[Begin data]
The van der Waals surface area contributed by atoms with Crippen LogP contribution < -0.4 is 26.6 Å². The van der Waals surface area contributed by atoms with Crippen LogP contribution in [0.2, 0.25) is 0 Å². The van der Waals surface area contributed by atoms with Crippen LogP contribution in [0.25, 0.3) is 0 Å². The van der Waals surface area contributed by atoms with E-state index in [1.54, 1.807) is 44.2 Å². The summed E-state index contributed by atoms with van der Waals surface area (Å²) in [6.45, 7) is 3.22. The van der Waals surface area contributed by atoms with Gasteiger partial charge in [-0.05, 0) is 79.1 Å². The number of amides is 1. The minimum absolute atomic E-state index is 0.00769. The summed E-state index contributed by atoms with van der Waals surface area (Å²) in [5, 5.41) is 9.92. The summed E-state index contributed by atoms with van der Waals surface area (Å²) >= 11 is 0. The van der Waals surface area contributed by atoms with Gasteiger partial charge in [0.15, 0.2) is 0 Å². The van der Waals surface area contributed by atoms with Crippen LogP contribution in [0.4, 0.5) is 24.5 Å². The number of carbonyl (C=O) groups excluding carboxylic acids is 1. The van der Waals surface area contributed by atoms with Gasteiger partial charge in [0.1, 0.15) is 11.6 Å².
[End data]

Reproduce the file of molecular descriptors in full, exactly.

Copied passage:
The van der Waals surface area contributed by atoms with Crippen LogP contribution < -0.4 is 26.6 Å². The van der Waals surface area contributed by atoms with Crippen LogP contribution in [0.2, 0.25) is 0 Å². The van der Waals surface area contributed by atoms with Crippen LogP contribution in [0.25, 0.3) is 0 Å². The van der Waals surface area contributed by atoms with E-state index in [1.54, 1.807) is 44.2 Å². The summed E-state index contributed by atoms with van der Waals surface area (Å²) in [6.45, 7) is 3.22. The van der Waals surface area contributed by atoms with Gasteiger partial charge in [-0.05, 0) is 79.1 Å². The number of amides is 1. The minimum absolute atomic E-state index is 0.00769. The summed E-state index contributed by atoms with van der Waals surface area (Å²) in [5, 5.41) is 9.92. The summed E-state index contributed by atoms with van der Waals surface area (Å²) >= 11 is 0. The van der Waals surface area contributed by atoms with Gasteiger partial charge in [0.15, 0.2) is 0 Å². The van der Waals surface area contributed by atoms with Crippen LogP contribution in [0.4, 0.5) is 24.5 Å². The number of carbonyl (C=O) groups excluding carboxylic acids is 1. The van der Waals surface area contributed by atoms with Gasteiger partial charge in [0.1, 0.15) is 11.6 Å².